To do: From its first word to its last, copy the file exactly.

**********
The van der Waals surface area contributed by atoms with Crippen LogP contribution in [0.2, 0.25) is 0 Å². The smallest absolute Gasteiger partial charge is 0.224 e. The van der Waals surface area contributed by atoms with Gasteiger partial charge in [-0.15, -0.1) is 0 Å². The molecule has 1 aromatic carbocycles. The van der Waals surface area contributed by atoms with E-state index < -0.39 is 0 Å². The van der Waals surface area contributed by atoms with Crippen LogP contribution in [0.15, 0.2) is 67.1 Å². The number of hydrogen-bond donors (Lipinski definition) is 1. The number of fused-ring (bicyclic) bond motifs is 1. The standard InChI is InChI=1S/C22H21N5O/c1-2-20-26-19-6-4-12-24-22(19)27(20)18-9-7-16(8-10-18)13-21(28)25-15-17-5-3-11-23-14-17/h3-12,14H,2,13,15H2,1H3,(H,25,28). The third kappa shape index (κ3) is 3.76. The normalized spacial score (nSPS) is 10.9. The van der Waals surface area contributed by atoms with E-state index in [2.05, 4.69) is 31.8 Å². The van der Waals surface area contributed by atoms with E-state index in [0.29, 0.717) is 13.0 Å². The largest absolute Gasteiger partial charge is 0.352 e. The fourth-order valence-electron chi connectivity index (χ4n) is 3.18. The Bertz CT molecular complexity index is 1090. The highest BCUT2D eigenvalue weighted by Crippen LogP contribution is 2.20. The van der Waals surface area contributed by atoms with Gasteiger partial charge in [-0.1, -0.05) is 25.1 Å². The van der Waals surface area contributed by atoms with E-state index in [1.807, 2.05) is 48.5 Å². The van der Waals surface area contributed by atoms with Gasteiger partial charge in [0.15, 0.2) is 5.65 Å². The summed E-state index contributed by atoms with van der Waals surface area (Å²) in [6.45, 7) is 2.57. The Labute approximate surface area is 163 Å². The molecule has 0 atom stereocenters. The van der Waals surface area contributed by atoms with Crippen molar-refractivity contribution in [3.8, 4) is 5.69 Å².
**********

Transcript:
The van der Waals surface area contributed by atoms with Crippen LogP contribution in [0.2, 0.25) is 0 Å². The smallest absolute Gasteiger partial charge is 0.224 e. The van der Waals surface area contributed by atoms with Gasteiger partial charge in [-0.15, -0.1) is 0 Å². The molecule has 1 aromatic carbocycles. The van der Waals surface area contributed by atoms with E-state index < -0.39 is 0 Å². The van der Waals surface area contributed by atoms with Crippen LogP contribution in [0.15, 0.2) is 67.1 Å². The number of hydrogen-bond donors (Lipinski definition) is 1. The number of fused-ring (bicyclic) bond motifs is 1. The standard InChI is InChI=1S/C22H21N5O/c1-2-20-26-19-6-4-12-24-22(19)27(20)18-9-7-16(8-10-18)13-21(28)25-15-17-5-3-11-23-14-17/h3-12,14H,2,13,15H2,1H3,(H,25,28). The third kappa shape index (κ3) is 3.76. The normalized spacial score (nSPS) is 10.9. The van der Waals surface area contributed by atoms with E-state index in [2.05, 4.69) is 31.8 Å². The van der Waals surface area contributed by atoms with E-state index in [0.29, 0.717) is 13.0 Å². The largest absolute Gasteiger partial charge is 0.352 e. The fourth-order valence-electron chi connectivity index (χ4n) is 3.18. The Bertz CT molecular complexity index is 1090. The highest BCUT2D eigenvalue weighted by Crippen LogP contribution is 2.20. The van der Waals surface area contributed by atoms with Gasteiger partial charge in [-0.1, -0.05) is 25.1 Å². The van der Waals surface area contributed by atoms with E-state index in [1.807, 2.05) is 48.5 Å². The van der Waals surface area contributed by atoms with Gasteiger partial charge in [0.15, 0.2) is 5.65 Å². The summed E-state index contributed by atoms with van der Waals surface area (Å²) in [6.45, 7) is 2.57. The Labute approximate surface area is 163 Å². The molecule has 0 atom stereocenters. The van der Waals surface area contributed by atoms with Crippen molar-refractivity contribution in [3.8, 4) is 5.69 Å².